The Founder and Executive Chairman of African Rainbow Minerals, a mining company with interests in gold, platinum, coal and ferrous metals, the 51-year-old Motsepe, whose personal worth is estimated at R22.99 billion ($2.58 billion CAD), said he was inspired not only by Buffet and Gates’ initiative but also by southern African traditions of generosity. In a press release announcing his pledge, Motsepe stated, “South Africans are caring, compassionate and loving people. It has always been part of our culture and tradition to assist and care for less fortunate and marginalised members of our communities. This culture is also embodied in the spirit and tradition of Ubuntu/Botho.”
Ubuntu is variously defined as a southern African humanism, philosophy, worldview, ethic or personal quality. Danish philosopher Christian B.N. Gade’s investigations showed references to Ubuntu began appearing in written sources in 1846, though until the mid-1900s, it was only used to define a human quality, before being applied more broadly to describe a philosophy or worldview. More recently, ubuntu was discussed considerably during transition from white minority to black majority rule in South Africa and Zimbabwe in the 1990s, and that “it was during the period from 1993 to 1995 that the Nguni proverb ‘umuntu ngumuntu ngabantu’ (often translated as ‘a person is a person through other persons’) was used for the first time to describe what Ubuntu is.”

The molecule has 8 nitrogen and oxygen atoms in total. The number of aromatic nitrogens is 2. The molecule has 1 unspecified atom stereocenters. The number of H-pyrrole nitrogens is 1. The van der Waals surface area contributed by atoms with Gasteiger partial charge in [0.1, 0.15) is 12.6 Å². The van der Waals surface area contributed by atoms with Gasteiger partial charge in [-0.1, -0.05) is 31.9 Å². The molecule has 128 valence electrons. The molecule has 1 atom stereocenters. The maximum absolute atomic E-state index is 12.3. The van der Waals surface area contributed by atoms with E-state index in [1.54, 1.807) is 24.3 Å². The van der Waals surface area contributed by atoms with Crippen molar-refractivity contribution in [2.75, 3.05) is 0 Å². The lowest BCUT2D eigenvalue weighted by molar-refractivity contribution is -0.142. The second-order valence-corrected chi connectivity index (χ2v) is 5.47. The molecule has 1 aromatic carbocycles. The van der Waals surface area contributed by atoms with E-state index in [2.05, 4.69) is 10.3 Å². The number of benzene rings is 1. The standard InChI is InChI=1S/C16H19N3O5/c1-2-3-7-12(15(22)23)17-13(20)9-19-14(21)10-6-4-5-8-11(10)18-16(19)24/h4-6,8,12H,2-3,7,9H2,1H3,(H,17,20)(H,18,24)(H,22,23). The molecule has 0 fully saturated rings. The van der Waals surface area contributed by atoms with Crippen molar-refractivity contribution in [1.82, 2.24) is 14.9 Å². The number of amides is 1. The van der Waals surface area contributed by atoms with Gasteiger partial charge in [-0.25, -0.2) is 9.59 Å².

At its core, Ubuntu is the recognition that all people are interconnected and that no one exists in isolation. As the Nguni proverb suggests, in Ubuntu we discover our own selfhood through other people – through community, collaboration and co-operation; through openness, kindness and generosity towards others. Prominent South African public figures such as Archbishop Desmond Tutu and former President Nelson Mandela have both expressed admiration for the Ubuntu philosophy. In his 1999 book No Future, No Forgiveness, Tutu said: “A person with Ubuntu is open and available to others, affirming of others, does not feel threatened that others are able and good, based from a proper self-assurance that comes from knowing that he or she belongs in a greater whole and is diminished when others are humiliated or diminished, when others are tortured or oppressed.”
While Ubuntu is a word in the Bantu language, Botho is the Botswanan word for the same concept in the Tswana language.
The generous spirit of Ubuntu can also be seen expressed in the philanthropic work of the Ubuntu Institute, who work towards the eradication of HIV/AIDS and poverty, the empowerment of women and providing access to education in Africa, and the Trust Africa Foundation, concerned with securing the conditions for democracy and cultivating African development, enterprise and properity, “through collaboration and partnerships with like-minded institutions and donors.”
Approximately two years ago, the people of Egypt decided that they have had enough, after years of following the regime of President Hosni Mubarak. Thousands of civilians gathered to protest, which lasted months until they were able to force the President to step down. Mohamed Morsi was elected as President, following Egypt’s first presidential election. What civilians failed to realize at the time was that the Muslim-Brotherhood member had ulterior motives to rule the country under Islamic law – which was clearly not supported (G. Guirguis, personal communication, September 24, 2013). Soon after, Egyptians gathered for yet another demonstration to oppose the rule of Morsi. Once again, Egyptians were able to come together to overthrow their political leader. This revolution was not as simplistic as it sounds. Hundreds of people were killed and thousands were left injured as a result. During this period, a country wide curfew was put into place to ensure the protection of civilians.